CREDIT: Veronica Fowler, ACLU. Kelli Jo Griffin stands on the steps of the Iowa Supreme Court in March.

Iowa’s highest court on Thursday refused to restore voting rights to more than 20,000 of the state’s ex-felons, ruling that the state constitution allows the disenfranchisement of people convicted of of “infamous crimes.”

The state Supreme Court ruled against the American Civil Liberties Union (ACLU), which argued the lawsuit on behalf of Kelli Jo Griffin, an Iowa woman who was charged with perjury for attempting to vote in a 2013 municipal election with a low-level drug charge on her record.

“Constrained, as we must be, by our role in government, we conclude our constitution permits persons convicted of a felony to be disqualified from voting in Iowa until pardoned or otherwise restored to the rights of citizenship,” the court’s majority said in its opinion.

Iowa is one of three states with the harshest felon disenfranchisement laws. The state constitution revokes voting rights for life from anyone who has committed what it calls an “infamous crime,” a vague phrase that includes all felons, from low-level drug offenders to those who have committed more serious, violent crimes. The ACLU argued before the state Supreme Court that most felons have not committed an “infamous crime.”

The 4-3 ruling split along partisan lines, with the four judges appointed by Republican Gov. Terry Brandstad providing the majority and the three judges appointed by former Democratic Gov. Tom Vilsack dissenting. In 2005, Vilsack issued an order which restored the right to vote to felons who had been disqualified in the state, a total of 110,000 people at the time. But in January 2011, newly elected Branstad issued an executive order reversing Vilsack’s action.

While Monday’s ruling was a loss for civil rights advocates, it did leave the term “infamous crime” up for interpretation in the future.

“A new definition will be up to the future evolution of our understanding of voter disqualification as a society, revealed through the voices of our democracy,” the court said.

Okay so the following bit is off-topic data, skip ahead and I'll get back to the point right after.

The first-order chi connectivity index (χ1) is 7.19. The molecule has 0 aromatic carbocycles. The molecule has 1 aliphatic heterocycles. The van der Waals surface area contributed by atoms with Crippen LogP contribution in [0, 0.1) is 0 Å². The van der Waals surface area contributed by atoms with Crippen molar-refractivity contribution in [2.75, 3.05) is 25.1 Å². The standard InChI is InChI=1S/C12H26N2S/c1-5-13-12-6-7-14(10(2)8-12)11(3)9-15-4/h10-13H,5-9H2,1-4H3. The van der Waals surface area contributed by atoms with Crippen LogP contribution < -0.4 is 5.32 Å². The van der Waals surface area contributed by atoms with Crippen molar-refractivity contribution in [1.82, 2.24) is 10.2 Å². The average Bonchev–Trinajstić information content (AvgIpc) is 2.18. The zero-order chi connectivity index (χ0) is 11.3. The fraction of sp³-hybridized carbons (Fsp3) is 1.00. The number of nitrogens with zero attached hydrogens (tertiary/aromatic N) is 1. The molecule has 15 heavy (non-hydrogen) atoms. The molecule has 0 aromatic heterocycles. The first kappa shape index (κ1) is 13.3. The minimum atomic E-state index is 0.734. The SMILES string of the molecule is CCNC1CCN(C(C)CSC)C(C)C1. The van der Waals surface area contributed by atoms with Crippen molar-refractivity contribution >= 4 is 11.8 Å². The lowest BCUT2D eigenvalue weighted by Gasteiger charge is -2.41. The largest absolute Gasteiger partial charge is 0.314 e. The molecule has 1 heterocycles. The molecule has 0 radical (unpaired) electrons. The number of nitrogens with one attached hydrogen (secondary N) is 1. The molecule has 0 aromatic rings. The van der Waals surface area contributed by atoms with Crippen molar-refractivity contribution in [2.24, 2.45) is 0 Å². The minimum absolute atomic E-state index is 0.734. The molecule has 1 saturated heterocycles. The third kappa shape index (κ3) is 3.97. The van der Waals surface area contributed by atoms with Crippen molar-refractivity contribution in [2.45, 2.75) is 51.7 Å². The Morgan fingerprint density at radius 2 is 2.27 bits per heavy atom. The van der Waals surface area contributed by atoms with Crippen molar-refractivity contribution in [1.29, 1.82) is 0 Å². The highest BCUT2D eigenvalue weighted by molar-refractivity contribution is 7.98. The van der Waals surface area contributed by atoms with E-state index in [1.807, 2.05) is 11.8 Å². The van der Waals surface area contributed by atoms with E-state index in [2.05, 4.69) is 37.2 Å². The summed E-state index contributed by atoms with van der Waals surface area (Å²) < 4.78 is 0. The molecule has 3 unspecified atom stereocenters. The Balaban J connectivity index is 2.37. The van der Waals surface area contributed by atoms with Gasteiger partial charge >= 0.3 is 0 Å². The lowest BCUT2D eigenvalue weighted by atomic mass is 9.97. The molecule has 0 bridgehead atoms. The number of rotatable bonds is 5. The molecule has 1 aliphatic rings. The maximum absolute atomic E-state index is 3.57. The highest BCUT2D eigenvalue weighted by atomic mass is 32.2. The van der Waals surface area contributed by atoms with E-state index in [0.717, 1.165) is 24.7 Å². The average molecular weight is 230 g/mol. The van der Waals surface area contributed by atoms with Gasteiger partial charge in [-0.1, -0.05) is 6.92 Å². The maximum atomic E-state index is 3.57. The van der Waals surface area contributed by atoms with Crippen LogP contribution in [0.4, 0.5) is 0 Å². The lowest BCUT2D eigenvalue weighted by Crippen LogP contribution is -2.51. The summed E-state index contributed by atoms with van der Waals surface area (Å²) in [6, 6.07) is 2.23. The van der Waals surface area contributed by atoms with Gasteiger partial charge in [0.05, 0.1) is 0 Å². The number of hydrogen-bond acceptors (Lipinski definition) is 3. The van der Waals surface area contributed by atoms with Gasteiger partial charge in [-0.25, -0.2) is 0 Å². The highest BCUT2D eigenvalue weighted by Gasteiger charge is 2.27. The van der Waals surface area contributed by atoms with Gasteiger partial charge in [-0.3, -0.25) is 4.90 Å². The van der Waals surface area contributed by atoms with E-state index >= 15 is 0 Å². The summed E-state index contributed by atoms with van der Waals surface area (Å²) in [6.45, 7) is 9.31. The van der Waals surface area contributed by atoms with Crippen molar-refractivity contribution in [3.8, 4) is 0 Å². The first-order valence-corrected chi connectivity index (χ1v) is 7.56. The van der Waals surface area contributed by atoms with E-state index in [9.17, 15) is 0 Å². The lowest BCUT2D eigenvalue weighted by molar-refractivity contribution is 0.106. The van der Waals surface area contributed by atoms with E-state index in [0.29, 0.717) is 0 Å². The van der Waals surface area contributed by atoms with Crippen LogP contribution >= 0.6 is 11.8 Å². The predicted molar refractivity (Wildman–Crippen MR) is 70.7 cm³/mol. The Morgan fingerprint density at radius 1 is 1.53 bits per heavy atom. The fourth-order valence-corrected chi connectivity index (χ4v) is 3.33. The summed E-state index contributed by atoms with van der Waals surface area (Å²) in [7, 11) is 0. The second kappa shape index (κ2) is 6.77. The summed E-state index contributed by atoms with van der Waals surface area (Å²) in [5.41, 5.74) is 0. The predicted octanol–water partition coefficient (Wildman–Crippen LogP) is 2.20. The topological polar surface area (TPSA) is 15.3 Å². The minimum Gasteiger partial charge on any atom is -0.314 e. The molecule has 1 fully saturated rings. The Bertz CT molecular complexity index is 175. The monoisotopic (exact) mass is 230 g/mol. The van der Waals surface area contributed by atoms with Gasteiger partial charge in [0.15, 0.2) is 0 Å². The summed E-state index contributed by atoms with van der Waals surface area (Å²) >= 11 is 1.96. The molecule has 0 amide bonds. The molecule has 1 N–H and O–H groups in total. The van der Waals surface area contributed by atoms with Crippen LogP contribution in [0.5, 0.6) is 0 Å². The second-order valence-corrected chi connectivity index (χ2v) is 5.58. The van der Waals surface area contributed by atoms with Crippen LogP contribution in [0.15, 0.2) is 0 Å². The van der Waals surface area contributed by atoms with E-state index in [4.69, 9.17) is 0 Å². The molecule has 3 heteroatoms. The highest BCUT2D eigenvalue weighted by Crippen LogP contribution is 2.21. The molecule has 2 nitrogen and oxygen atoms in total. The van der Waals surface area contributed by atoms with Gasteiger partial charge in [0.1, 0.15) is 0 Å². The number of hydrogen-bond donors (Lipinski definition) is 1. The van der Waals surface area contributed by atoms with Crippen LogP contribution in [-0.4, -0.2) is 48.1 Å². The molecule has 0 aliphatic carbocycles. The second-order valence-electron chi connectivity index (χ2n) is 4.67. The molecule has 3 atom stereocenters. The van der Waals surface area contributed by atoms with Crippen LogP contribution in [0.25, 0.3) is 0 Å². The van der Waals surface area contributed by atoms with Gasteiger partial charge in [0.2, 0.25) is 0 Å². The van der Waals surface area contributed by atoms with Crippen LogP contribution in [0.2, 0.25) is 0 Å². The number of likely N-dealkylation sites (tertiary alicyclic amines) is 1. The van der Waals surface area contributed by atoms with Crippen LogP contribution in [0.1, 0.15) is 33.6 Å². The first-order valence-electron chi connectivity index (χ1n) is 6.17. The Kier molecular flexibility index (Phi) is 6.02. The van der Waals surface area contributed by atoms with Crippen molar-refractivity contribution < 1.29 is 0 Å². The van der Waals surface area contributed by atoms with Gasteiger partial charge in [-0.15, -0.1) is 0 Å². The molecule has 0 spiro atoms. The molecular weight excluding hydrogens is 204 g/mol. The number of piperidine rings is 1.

ACLU Legal Director Rita Bettis told ThinkProgress in March, when she argued the case before the Supreme Court, that “this case is very important, not just for Kelli, but potentially for the six percent of Iowans who can expect to get a felony conviction and under the law, face lifetime disenfranchisement.”

Bettis said that the ACLU sought, and the court granted, expedited review so that the case can be resolved by the end of the Supreme Court term this month — before the November presidential election. But Monday’s decision will not change the voting rights of 20,000 Iowans who are currently disenfranchised due to .

The ACLU filed the lawsuit in 2014 on behalf of Griffin, who was convicted in 2008 and served a period of probation for delivering a small amount of cocaine. In 2013, after she had completed her sentence, she took her four children with her to the polls to vote in a local election. A few weeks later, Griffin learned that a state Division of Criminal Investigation officer had decided to press charges against her for perjury because of her drug charge.

Griffin faced jail time, but was ultimately acquitted of voter fraud by a jury. She told ThinkProgress last year that at the time of the trial, she feared that she was going to be taken away from her children.

The suit also asked for an injunction barring the state from bringing criminal charges against Iowans with past lower-level felony offenses who register to vote. But the court also declined to grant that injunction.

Bettis said in March that the decision in Iowa had the possibility to “change the national landscape on felon disenfranchisement” because it would leave just two states with permanent bans. But Monday’s ruling means that Iowa will remain with Florida and Kentucky on the list of states that ban felons from voting unless they complete a burdensome restoration process.

While Iowa will not be extending voting rights before the November election, other states have made efforts to restore people’s civil rights. In April, Virginia extended voting rights to roughly 200,000 former felons. That change came through an executive order signed by Democratic Gov. Terry McAuliffe. Before that order, he had also loosened the state’s permanent disenfranchisement restrictions and made it possible for thousands of Virginians with non-violent drug convictions to have their rights automatically restored.

“Virginia will no longer build walls and barriers to the ballot box. We will take them down,” McAuliffe said when he signed the executive order.